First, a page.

LEWISTON — Recreation Director Maggie Chisholm was one of four city employees to lose their jobs Thursday because of budget cuts and efforts to keep property taxes from going up.

City Administrator Ed Barrett said he met with the four employees Thursday morning to discuss the layoffs.

“None of these are ever easy,” Barrett said.

The employees will receive their salaries through June 11 and will continue to qualify for health insurance under the city employees’ plan through August.

City councilors Tuesday approved a budget that keeps next year’s municipal share of the tax rate level with the current year. Voters approved a school budget last week that increases the tax rate for schools by 15 cents per $1,000 — about $13 on a $150,000 home.

But a flat budget came at a cost for city staff. In addition to budget tightening, delaying some projects and waiting to replace some equipment, the council’s fiscal year 2014-15 budget cut $225,000 in employee salaries.


Barrett said Tuesday he needed time to decide how those cuts would fall and which employees would lose their jobs.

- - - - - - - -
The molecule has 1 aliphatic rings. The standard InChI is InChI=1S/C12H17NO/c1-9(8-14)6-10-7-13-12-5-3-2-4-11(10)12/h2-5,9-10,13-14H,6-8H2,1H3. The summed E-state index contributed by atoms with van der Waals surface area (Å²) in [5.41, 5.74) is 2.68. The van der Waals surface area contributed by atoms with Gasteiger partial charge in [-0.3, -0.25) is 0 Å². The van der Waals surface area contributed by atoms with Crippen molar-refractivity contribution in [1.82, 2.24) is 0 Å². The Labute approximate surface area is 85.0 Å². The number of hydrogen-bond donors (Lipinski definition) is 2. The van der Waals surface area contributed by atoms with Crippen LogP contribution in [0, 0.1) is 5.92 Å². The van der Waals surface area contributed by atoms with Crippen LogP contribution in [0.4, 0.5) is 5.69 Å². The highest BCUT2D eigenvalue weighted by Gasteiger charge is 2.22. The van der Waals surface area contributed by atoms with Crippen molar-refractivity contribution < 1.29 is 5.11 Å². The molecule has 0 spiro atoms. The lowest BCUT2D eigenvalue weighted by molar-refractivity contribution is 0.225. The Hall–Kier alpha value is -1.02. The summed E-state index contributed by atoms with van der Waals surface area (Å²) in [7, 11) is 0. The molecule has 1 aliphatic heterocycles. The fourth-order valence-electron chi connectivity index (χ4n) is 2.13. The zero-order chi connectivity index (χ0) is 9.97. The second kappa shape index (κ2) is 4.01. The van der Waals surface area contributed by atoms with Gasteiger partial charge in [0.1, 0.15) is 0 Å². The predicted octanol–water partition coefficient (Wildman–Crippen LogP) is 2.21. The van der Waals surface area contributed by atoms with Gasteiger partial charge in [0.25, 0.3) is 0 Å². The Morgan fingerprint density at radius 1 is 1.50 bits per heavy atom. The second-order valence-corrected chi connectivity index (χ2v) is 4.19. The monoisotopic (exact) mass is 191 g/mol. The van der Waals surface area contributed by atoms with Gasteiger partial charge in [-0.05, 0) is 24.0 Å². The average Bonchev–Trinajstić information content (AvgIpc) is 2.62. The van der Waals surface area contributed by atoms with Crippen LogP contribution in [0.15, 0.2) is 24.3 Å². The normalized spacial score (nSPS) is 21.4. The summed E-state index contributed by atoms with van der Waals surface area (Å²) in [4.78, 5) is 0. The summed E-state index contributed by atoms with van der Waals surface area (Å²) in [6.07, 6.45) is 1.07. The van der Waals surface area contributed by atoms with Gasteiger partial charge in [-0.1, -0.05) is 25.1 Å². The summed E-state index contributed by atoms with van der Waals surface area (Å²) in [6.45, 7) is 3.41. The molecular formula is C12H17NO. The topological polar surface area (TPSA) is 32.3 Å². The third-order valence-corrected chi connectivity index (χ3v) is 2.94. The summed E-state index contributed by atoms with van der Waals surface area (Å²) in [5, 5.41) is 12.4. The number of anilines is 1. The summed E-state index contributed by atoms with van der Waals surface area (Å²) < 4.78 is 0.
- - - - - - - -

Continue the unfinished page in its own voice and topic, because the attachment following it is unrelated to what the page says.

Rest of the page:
Chisholm would have marked her 28th year with the city in June.

Barrett said the city will revamp the Recreation Department. It’s been a department in its own right, but will now become a division of the city’s Public Works Department.

Barrett could not say how the changes would affect recreation programs.

“It’s one of the things we’re going to be looking at over the next few weeks,” he said. “We’ll be trying to integrate the recreation division with public works and building maintenance, to see how it all works. I know there will be some issues to take up and some shifts of responsibilities to make sure we can continue to offer the programs we do.”

City maintenance staff will be rearranged, as well. A senior parking attendant, a parking attendant-supervisor at the city’s parking garages and a Recreation Department maintenance supervisor will lose their jobs, too.


Deputy City Administrator Phil Nadeau said the employees in those positions have bumping rights through their union contracts with the city. That means they can take lower-paying jobs with the city, bumping out employees with less seniority.

“It can take a couple of weeks for those positions to work themselves out,” Nadeau said.

Instead of having maintenance staff assigned to the city’s garages, the Lewiston Memorial Armory and City Hall, those functions will be consolidated in one location, with staff there responsible for all city buildings.

“We’ll have to see how everything works once we have the new structure in place,” Barrett said.

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